Fruit fly frenzy for pheromones in Bangladesh

With cuelure, damage caused by fruit flies went down 70%, and farmers have been making a profit. After just a few seasons with the new technique, Bangladeshi cucurbit farmers are making three times what they made before.

Everyone knows that you can catch more flies with honey than with vinegar, but Bangladeshi farmers have a better way. They use cuelure.

Cuelure, named after the formidable melon fly Bactrocera cucurbitae, is a synthetic chemical compound that mimics female melon fly sex pheromones. It was introduced to cucurbit farmers in Bangladesh — cucurbits being melons, cucumbers, and gourds — only a few years ago by the USAID-funded Integrated Pest Management Feed the Future Food Security Innovation Lab (IPM IL) as part of an IPM program to reduce melon fly damage to cucurbit crops.

Cuelure — the insect equivalent of Chanel #5 — is irresistible to male melon flies. When placed in a recycled plastic jar with a small amount of pesticide, it lures fruit flies to their death. IPM IL scientists have demonstrated that the pheromone trap is highly effective and can catch 5–18 times as many flies as the original trap using mashed gourd instead of the pheromone. Eliminating hundreds of flies daily, the traps reduce the cost of pest control and increase crop yields. Additionally, when pheromone traps are used together with mashed gourd traps, farmers increase net returns by over 300 percent.

The importance of cucurbits to the Bangladesh economy cannot be overestimated. Over 15 different types are marketed locally and internationally — the sweet gourd, the bitter gourd, and the snake gourd, for example. Until recently, though, the dreaded melon fly has taken a huge bite out of profits, making farmers question whether they should even continue growing them. With cuelure however, farmers are no longer hesitant. The traps have given them great confidence.

The whole country is buzzing with excitement as farmers whisk their beautiful cucumbers and melons to market. It has completely turned their lives around. Nazrul Islam Khan, a farmer in the western district of Jessore, calls it a “magic trap.”

Before cuelure, pesticides were applied on a weekly basis, costing the farmers more to produce the vegetables than they were making through sales, not to mention the health and environmental problems they caused. With cuelure, damage caused by fruit flies went down 70 percent, and farmers have been making a profit. This year, many growers now using cuelure bait traps no longer use pesticides at all. After just a few seasons with the new technique, Bangladeshi cucurbit farmers are making three times what they made before using cuelure. Imagine making three times what you make today. What would you do with the extra money? Bangladesh is a developing country, so often the extra money means farmers can finally afford to buy milk, school supplies, and medical care for their family.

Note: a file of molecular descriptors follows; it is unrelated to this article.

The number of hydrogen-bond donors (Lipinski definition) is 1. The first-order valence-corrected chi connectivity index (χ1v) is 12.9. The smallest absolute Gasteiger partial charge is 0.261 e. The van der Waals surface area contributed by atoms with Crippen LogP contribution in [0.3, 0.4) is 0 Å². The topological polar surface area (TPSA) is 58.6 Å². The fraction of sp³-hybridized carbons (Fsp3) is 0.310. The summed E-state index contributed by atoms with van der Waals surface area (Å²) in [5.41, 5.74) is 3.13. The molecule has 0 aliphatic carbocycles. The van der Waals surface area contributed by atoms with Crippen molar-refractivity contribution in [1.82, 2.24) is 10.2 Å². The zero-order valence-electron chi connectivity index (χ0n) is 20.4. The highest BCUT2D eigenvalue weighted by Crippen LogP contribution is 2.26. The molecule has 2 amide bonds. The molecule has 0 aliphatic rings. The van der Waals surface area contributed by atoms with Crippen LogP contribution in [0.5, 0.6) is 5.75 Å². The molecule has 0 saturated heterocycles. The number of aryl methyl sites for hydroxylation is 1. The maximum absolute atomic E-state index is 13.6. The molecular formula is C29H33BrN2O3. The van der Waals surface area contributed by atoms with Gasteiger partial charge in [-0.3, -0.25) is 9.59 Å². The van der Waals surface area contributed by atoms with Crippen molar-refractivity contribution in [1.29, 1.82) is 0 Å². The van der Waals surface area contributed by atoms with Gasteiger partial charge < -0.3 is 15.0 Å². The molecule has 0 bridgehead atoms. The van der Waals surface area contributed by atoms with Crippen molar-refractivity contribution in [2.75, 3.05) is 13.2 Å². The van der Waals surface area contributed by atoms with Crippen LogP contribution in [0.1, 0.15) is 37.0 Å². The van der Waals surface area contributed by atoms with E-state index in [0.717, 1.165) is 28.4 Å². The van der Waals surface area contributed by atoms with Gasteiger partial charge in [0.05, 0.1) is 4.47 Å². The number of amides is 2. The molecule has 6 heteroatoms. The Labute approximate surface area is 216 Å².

The livelihood security that this practice brings is an important objective of the IPM IL, a program funded by USAID that supports research, education, and cooperation among U.S. and developing country institutions. Program scientists are dedicated to teaching farmers all over the world better, safer, and cheaper ways to manage agricultural pests. By learning new farming practices, even the poorest farmers have a chance to improve their daily lives.

One way new practices are spread is through farmer field schools set up by the IPM IL in collaboration with CARE and the Bangladesh Agricultural Research Institute (BARI). These organizations bring farmers together and train them in the new techniques, which they themselves then take back to demonstrate to their own communities. Since 2003, over 47,000 farmers in Bangladesh have attended farmer field schools as well as farmer training and field days in Bangladesh. These events are essential in promoting the widespread use of new pest management methods such as pheromone traps.

Today, thousands of cucurbit growers in Bangladesh have adopted the use of cuelure to manage melon flies. Government extension agencies in 15 of 64 districts offer farmer field schools for pheromone baiting, and in Jessore alone, more than 90 percent of the farmers are now using cuelure. The IPM IL project has even gained the interest of the Bangladeshi Minister of Agriculture, who, after attending a farmer training day at the BARI experimental station, agreed to register and import enough pheromone to treat almost 1 million acres of cucurbit crops. IPM researchers expect that as soon as cuelure is available on the market, its adoption will spread even more quickly.

Bangladeshi cucurbit farmers are now smiling. They no longer fear the dreaded melon fly. Instead, they set up their cuelure traps and collect their profits, which many would agree, are by far sweeter than honey.

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